Introduction

Air pollution, water and soil pollution produce impaired quality of life and expose the population to contaminants that can cause cancer. One of the main pollutants are DLC, a group of highly toxic chemicals that enter the body in about 90% through our food, and are classified as type I carcinogens by the International Agency for Research on Cancer. In the U.S. and Europe during the twentieth century there was an increase in the incidence of NHL that has stabilized in recent years which is coincident with the implementation of strong dioxin emission regulations.

In Chile there has been a higher incidence of NHL in recent decades so we decided to evaluate DLC levels in patients with NHL and compared them with a normal control population.

Patients and Methods

In order to achieve this goal a descriptive observational, case-control unpaired, epidemiological study was designed. Patients with NHL diagnosed in the Hospital of Valdivia in 2011 and 2012 were considered in the study. The control group was composed by individuals without cancer, from the same geographical area as the patients. All volunteers were asked if they wished to participate in the study using an informed consent. Blood sample without anticoagulant was obtained from each individual. Serum was aliquoted and stored at -20 ° C for later quantification of total lipids and DLC with sulfo-phospho-vanillin assay colorimetric method and DR-CALUX ® Bioassay, respectively (screening method approved by FDA and EEC). A nonparametric statistical hypothesis was constructed using Wilcoxon rank sum test to compare two independent samples considering a non-symmetrical distribution of the variable DLC (pg TEQ / total lipids) and a significance level of α= 5%.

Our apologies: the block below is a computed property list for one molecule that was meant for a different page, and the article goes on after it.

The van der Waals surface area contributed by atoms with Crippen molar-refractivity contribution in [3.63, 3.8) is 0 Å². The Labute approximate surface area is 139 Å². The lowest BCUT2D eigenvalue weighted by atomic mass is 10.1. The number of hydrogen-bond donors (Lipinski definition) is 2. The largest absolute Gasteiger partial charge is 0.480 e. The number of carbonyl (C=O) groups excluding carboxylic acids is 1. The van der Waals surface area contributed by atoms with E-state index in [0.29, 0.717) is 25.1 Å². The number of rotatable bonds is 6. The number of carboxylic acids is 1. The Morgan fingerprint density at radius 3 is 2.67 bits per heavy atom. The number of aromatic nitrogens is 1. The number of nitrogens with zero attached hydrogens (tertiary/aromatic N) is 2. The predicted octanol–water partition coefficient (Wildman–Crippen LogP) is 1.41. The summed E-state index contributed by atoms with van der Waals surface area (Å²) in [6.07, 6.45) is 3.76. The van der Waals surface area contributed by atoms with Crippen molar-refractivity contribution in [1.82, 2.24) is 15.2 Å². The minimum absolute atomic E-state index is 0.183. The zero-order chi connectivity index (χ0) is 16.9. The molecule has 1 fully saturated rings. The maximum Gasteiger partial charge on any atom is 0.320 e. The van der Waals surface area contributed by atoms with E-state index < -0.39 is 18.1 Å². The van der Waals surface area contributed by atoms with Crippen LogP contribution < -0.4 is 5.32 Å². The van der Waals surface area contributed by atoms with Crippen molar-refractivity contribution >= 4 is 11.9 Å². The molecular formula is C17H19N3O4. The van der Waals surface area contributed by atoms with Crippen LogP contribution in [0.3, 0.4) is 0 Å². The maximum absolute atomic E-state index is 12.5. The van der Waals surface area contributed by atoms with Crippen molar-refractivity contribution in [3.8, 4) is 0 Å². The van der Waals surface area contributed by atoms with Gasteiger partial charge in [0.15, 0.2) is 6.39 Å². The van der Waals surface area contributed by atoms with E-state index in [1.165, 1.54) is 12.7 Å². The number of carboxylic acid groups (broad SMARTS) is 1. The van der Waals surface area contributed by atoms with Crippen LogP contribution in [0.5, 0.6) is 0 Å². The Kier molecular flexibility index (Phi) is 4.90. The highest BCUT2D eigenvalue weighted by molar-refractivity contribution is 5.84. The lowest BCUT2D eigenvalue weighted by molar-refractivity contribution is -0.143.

Results

51 patients with NHL and 100 controls entered the study. The mean ages of the LNH group and the control group were 59±14.5 and 39± 16.9 years, respectively. The male/female ratio was 0.52 and 0.82 in the LNH and control group, respectively. NHL cases were from southern regions of Chile matching that of controls in a 100%. The histopathology of NHL cases was in 90% of B lineage. The concentration of DLC was quantified in all cases and expressed in toxicity equivalents (TEQ) using as reference the 2,3,7,8, tetracloroparadibenzodioxine and corrected to the value of total serum lipids (pg TEQ / total lipids). In all samples analyzed DLC were detected. The DLC levels found for NHL cases and controls were 28.33 ± 28.57 and 15.02 ± 7.64 pg TEQ / total lipids, respectively. The median values for cases and controls were 19.02 and 12.67 pg TEQ / total lipids, respectively. The analysis with Wilcoxon rank sum test showed a statistically significant evidence (z = -4.44, p = 0.0000) (Figure 1).

Figure 1

Box plots showing dioxin concentration on a serum lipid basis.

Figure 1

Box plots showing dioxin concentration on a serum lipid basis.

Close modal
Conclusions

The cases and controls analyzed came from a geographical area of 1200 km of extension without polluting industries having detectable levels of DLC in all them. DLC levels NHL cases were higher compared with controls.

When comparing the results of the controls (15.02 pg TEQ / g lipid) with other studies in unexposed populations we find similar levels in Northern Australia and Taiwan, 10.9 and 15.2 pg TEQ / g lipid, respectively (Harden et al. 2007 and Chen et al., 2005). Levels are higher in areas with higher industrial activity as France, Slovakia and Belgium (Marchand et al. 2004 Chovancová et al 2012, Bilau et al., 2009), and lower for residents of Fukuoka and Athens (Masuda et al. , 2005 Costopoulou et al., 2006). The vast region from which the controls come from in our study, with an environment relatively free of pollution leads us to infer that DLC are basically food contaminants, since the majority of the population consume food products manufactured in areas of high industrial activity and distributed throughout the country.

DLC studies in populations exposed to higher pollution (Viel et al., 2008) have shown increased incidence of NHL in those areas. This makes us pose the hypothesis of a potential pathogenic role of DLC in NHL that could be mediated by genetic mechanisms and / or deregulated B cell expansion.

This research is funded by FONIS SA11I2029 (National Fund for Health Research).

Disclosures:

No relevant conflicts of interest to declare.

Author notes

*

Asterisk with author names denotes non-ASH members.